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Biological Clock

March 21, 2013

Feeling any ill effects after switching to daylight saving time? The minor grumbling I’ve heard from friends consists of, “I wish they’d pick a time and leave it there.” Even though clocks have sprung forward one hour to afford us the opportunity to enjoy more daylight in the evening hours, there always seems to be a lag as folks adjust to the ‘new’ time.

This is exactly the conversation I was having with a friend of mine at the “Y” Friday morning when she mentioned getting used to the time change. Personally, daylight saving time actually works better for me because I’m up so early in the morning. And as soon as the sun is coming up around 6am towards the end of May the canine crew and I will already be on our morning walk.

Then she went on to add that a friend of hers swore her animals were affected by the time change also. My first thought was, “Realllly?” Even though this sounds a little far-fetched to think animals are affected, but they have biological clocks too. So I thought I’d do a little research on what we loosely refer to as our “biological clock” in terms of: Are we a morning person, a night person, or a teenager (which scientists are researching to discern if they even grasp the concept of time)?

What I discovered was a lot of scientific terminology and quickly realized we’ve been using the term ‘biological clock’ much too loosely.

Hey best mommy, know what time it is?

Let me explain. Apparently there are only two directions the biological clock goes. One is Circadian Rhythm, referring to the night/day phases of our 24-hour day. The other refers to a woman’s age and her inevitable decline in fertility. Thus, women in or approaching, their thirties feel as if their ‘biological clock’ is running out. In contrast, we never feel our ‘biological clock’ is running out when the sun sets. I’m sure you’re wondering what all of this has to do with daylight saving time? Me too. Yet in researching the Circadian Rhythm of plants, animals (including humans) and algae, it’s clear that our internal clocks are in sync with solar time; in other words, night (sleep) and day (wake). And studies prove morning people are happier than night owls because they are in sync with their biological clocks.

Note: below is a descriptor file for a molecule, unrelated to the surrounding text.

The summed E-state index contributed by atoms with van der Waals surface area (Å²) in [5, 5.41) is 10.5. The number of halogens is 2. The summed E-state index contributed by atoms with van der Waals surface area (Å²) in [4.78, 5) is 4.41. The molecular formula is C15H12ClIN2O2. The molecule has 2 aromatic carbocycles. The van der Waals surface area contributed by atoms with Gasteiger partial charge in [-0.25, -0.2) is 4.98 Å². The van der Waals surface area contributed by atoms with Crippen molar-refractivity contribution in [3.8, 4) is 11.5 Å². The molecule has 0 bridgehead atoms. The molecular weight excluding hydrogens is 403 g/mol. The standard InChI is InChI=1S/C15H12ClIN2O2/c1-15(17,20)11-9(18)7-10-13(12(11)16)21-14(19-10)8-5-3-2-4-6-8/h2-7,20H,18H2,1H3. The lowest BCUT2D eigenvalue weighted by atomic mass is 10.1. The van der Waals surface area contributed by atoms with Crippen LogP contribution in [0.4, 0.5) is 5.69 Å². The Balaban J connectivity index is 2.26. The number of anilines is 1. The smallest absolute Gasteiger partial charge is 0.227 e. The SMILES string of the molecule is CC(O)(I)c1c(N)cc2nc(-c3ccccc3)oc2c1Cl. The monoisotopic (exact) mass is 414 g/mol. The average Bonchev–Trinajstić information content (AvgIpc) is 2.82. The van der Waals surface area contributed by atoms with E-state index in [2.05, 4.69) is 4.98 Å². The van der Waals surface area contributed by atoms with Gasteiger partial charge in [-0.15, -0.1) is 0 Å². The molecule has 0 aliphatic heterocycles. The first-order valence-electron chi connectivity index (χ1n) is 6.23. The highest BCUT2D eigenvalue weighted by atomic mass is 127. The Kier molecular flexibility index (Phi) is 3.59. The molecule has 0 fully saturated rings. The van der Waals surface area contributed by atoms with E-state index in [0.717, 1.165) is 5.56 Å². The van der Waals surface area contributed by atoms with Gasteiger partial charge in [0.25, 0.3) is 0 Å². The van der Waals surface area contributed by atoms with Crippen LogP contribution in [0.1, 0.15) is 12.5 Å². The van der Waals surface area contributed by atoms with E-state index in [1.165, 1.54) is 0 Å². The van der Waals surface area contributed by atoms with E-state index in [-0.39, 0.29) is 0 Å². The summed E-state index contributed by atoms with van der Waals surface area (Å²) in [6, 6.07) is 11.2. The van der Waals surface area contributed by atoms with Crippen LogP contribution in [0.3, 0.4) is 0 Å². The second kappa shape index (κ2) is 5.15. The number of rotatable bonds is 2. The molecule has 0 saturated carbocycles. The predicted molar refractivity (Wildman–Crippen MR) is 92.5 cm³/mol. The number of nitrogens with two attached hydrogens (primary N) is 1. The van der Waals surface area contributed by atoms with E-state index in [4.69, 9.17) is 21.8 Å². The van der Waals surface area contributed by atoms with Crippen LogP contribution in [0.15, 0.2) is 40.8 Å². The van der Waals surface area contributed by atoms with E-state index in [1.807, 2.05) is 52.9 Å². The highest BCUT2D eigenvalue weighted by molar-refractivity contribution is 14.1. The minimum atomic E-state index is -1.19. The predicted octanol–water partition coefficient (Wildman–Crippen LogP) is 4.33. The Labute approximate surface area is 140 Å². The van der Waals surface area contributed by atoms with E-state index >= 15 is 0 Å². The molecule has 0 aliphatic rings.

That being said, science has gone on to say that even when the ‘night and day’ clues are missing the rhythm of the organism persists on schedule with the rising and setting of the sun. This Circadian Rhythm, however, does not apply to college students, who like teenagers, have not yet synced. Studies have shown, however, that as young adults grow up, taking on more responsibility such as work and family, they become a morning person. Makes sense we’d be happier when the sun is shining as opposed to living life after sunset. Explains why people have trouble working third shift. Apparently, it rubs our Circadian Rhythm grain the wrong way.

Getting back to my conversation at the “Y”, I was astonished to realize my canine crew always came to me with those puppy dog eyes and that endearing “I’ll love you forever” look around three o’clock every day. So I thought for a moment and mused over the fact that they hadn’t done that since time sprung forward. Wowzer, I was telling my friend my dogs prefer being on daylight saving time too because I try to feed them around four each day, which in winter is three, but now we’re back to the four, which really was the original three but changed to four with the introduction of DST. Are you following me?

Anyway, I was so excited to think my dogs prefer DST as I do. Then after exactly one week today (Sunday) at exactly three o’clock they came to me with those beautiful brown eyes and that “You’re the best mommy” look and wanted dinner. What can I say, I now realize my canine crew can simply tell time and evidently the clock on the microwave overrides their biological clock. So let’s eat!

Can you imagine...a teenager with a biological clock?

It’s always time to smile!

CanYouImagine@charter.net | www.Bobbi-G.com |www.Facebook.com/BobbiGSpeaks

 

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